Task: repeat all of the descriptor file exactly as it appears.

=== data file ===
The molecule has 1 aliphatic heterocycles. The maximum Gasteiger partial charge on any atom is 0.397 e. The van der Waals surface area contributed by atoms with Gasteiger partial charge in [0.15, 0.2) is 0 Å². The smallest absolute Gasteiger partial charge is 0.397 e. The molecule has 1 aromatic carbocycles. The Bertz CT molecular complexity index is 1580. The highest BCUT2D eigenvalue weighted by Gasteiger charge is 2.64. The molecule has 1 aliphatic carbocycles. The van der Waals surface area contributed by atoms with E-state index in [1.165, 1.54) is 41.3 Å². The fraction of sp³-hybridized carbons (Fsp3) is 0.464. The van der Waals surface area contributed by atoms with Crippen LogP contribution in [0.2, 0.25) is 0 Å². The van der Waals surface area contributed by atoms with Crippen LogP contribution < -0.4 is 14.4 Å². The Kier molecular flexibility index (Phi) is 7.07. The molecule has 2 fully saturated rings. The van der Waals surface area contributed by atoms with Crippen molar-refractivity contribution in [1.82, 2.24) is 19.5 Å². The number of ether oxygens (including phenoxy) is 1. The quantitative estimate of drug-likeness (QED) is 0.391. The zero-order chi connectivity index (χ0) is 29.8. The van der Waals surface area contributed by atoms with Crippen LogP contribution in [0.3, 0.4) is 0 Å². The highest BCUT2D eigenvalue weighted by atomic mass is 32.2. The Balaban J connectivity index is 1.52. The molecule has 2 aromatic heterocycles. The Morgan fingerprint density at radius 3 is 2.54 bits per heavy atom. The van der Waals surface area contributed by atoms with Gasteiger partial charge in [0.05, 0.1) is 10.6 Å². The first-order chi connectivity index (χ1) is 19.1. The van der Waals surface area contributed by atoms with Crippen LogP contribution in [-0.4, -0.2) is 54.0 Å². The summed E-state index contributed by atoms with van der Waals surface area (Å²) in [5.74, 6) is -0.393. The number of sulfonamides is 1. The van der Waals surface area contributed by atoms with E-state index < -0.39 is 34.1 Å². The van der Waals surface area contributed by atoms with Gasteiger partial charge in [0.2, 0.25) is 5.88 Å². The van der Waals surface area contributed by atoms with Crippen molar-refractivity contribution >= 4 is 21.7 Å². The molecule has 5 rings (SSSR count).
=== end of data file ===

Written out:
The molecule has 1 aliphatic heterocycles. The maximum Gasteiger partial charge on any atom is 0.397 e. The van der Waals surface area contributed by atoms with Gasteiger partial charge in [0.15, 0.2) is 0 Å². The smallest absolute Gasteiger partial charge is 0.397 e. The molecule has 1 aromatic carbocycles. The Bertz CT molecular complexity index is 1580. The highest BCUT2D eigenvalue weighted by Gasteiger charge is 2.64. The molecule has 1 aliphatic carbocycles. The van der Waals surface area contributed by atoms with E-state index in [1.165, 1.54) is 41.3 Å². The fraction of sp³-hybridized carbons (Fsp3) is 0.464. The van der Waals surface area contributed by atoms with Crippen LogP contribution in [0.2, 0.25) is 0 Å². The van der Waals surface area contributed by atoms with Crippen LogP contribution < -0.4 is 14.4 Å². The Kier molecular flexibility index (Phi) is 7.07. The molecule has 2 fully saturated rings. The van der Waals surface area contributed by atoms with Crippen molar-refractivity contribution in [1.82, 2.24) is 19.5 Å². The number of ether oxygens (including phenoxy) is 1. The quantitative estimate of drug-likeness (QED) is 0.391. The zero-order chi connectivity index (χ0) is 29.8. The van der Waals surface area contributed by atoms with Crippen LogP contribution in [0.3, 0.4) is 0 Å². The highest BCUT2D eigenvalue weighted by atomic mass is 32.2. The Balaban J connectivity index is 1.52. The molecule has 2 aromatic heterocycles. The Morgan fingerprint density at radius 3 is 2.54 bits per heavy atom. The van der Waals surface area contributed by atoms with Gasteiger partial charge in [0.05, 0.1) is 10.6 Å². The first-order chi connectivity index (χ1) is 19.1. The van der Waals surface area contributed by atoms with Crippen LogP contribution in [-0.4, -0.2) is 54.0 Å². The summed E-state index contributed by atoms with van der Waals surface area (Å²) in [5.74, 6) is -0.393. The number of sulfonamides is 1. The van der Waals surface area contributed by atoms with E-state index < -0.39 is 34.1 Å². The van der Waals surface area contributed by atoms with Gasteiger partial charge in [0.2, 0.25) is 5.88 Å². The van der Waals surface area contributed by atoms with Crippen molar-refractivity contribution >= 4 is 21.7 Å². The molecule has 5 rings (SSSR count).